• Also lovely to see Gene the cow one last time. I found it to be a way more emotional moment than I ever thought any moment involving a cow could be.
  • “Because it’s cool.” Nice moment of levity. Also another cool callback to another standalone Fringe case (“Os” from season 3).
  • “It’s not about fate, Walter. Yours or mine. It’s about changing fate. It’s about hope and protecting our children.” You know, while I like the nice parallels between Walter & September, I kind of see September’s & the Observers’ expanded role this season like the Jacob/Man in Black stuff in season 6 of Lost. It’s just a little too disconnected from the rest of the series, where it doesn’t quite feel like this was the inevitable endgame. But I do like this moment between two fathers.
  • Nice parallel imagery of Walter holding hands with Michael, walking into the wormhole, calling back to him walking with Peter through the door back to the blue-verse, back when this whole thing began.
  • Lovely Tilton score through the entire 2015 sequence.
  • Did you catch the bloody handprint on the wall during the attack sequence? It had six fingers like the glyph. Nice touch.
  • Among the callbacks in the attack sequence: the orifice-sealing bio-toxin from “Ability,” the giant cold germ from “Bound,” the killer imaginary butterflies from “The Dreamscape,” the exploded head from “The Box,” the bone-disintegrating powder from “Concentrate & Ask Again” & possibly the grossest of them all, the horrible tentacle worm parasite thing from “Snakehead.” Bravo, Fringe, you’ve really made me regret eating dinner quite a lot in the last five years.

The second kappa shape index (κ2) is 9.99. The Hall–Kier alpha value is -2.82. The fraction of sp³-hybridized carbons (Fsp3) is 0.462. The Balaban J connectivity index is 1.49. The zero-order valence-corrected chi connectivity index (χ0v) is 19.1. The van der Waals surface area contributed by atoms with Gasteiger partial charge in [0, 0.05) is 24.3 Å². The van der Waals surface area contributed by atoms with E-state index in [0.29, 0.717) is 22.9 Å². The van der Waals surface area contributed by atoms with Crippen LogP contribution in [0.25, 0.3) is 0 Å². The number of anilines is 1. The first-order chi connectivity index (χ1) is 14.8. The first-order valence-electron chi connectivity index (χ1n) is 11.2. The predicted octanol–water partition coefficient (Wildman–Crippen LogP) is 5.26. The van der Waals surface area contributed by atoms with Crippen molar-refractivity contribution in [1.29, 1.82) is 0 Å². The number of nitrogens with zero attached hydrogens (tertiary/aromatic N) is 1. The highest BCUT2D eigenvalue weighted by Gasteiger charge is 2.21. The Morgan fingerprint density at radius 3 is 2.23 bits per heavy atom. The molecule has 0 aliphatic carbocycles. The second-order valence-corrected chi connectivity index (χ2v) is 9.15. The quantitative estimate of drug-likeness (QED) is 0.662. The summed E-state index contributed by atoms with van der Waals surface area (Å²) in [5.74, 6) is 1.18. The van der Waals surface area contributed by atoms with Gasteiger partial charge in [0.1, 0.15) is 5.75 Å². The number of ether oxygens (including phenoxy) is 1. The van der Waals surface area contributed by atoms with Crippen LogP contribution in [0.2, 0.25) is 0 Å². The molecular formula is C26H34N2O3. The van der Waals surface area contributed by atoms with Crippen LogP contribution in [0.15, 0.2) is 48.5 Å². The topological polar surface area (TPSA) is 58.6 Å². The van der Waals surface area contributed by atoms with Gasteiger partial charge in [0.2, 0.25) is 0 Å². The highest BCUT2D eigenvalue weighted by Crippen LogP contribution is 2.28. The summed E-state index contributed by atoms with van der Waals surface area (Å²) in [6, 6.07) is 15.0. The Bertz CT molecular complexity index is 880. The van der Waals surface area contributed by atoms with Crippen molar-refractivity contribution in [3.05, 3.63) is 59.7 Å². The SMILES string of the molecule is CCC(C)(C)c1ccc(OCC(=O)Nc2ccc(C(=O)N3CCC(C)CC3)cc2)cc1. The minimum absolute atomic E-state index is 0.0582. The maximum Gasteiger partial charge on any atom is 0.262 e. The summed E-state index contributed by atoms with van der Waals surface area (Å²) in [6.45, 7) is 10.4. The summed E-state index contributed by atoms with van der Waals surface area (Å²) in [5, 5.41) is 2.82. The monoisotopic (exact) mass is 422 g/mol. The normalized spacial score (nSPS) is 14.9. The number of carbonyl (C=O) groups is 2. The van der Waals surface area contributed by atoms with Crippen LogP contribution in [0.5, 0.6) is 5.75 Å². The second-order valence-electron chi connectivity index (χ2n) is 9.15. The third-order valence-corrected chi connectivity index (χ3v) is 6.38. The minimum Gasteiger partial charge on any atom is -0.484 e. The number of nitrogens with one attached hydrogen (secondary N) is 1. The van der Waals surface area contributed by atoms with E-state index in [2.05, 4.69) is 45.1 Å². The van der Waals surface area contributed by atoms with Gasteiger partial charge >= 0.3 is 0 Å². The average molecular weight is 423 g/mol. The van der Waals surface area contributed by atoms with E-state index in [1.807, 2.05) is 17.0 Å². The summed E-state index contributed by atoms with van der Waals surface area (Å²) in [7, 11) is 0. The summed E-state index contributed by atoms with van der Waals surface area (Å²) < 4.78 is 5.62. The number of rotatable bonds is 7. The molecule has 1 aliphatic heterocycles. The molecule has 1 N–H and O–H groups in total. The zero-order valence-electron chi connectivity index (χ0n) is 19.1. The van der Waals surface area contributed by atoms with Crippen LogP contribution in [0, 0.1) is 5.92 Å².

• Can’t go without saying the performances were, as usual, outstanding. I mean, hey, why not, one more John Noble Emmy moment for the road.
  • PS: If you’re a total Fringe geek like me, be sure to check out TVGuide’s oral history of the show, EW’s extensive podcast about its history and of course, my mythology episode guide & standalone episode picks, should you be so inclined.

One last time, thank you cast & crew of Fringe. It’s been an amazing ride.

J.H. Wyman, Anna Torv, Lance Reddick, Jasika Nicole, John Noble, Joshua Jackson

Thoughts on the Doctor Who 2012 Christmas Special – The Snowmen

by Amy Yen

“I never know why. I only know who.”

Can’t it ever just be a companion anymore? Right girl at the right time with the right amount of clever & the right amount of spunk & just enough crazy to drop everything & go travel time & space with a stranger in a police box?

I suppose after Amy, after River, that would be all too boring for Steven Moffat, so until we switch showrunners again, I guess every companion is destined for be just another mystery for the Doctor to solve. I won’t complain too much, the mystery that is Clara Oswin Oswald is by far the most interesting thing about “The Snowmen,” the 2012 Christmas special. It certainly wasn’t the Snowmen themselves, or the sinister Dr. Simeon, who is like a less interesting, less memorable version of Michael Gambon’s Kazran Sardick from “A Christmas Carol,” the best of Eleven’s Christmas adventures. I found the Snowmen plot utterly confusing & the way everything was magically solved by tears utterly lame, in the same way everything being magically solved by everyone chanting “Doctor” in “The Last of the Time Lords” was lame.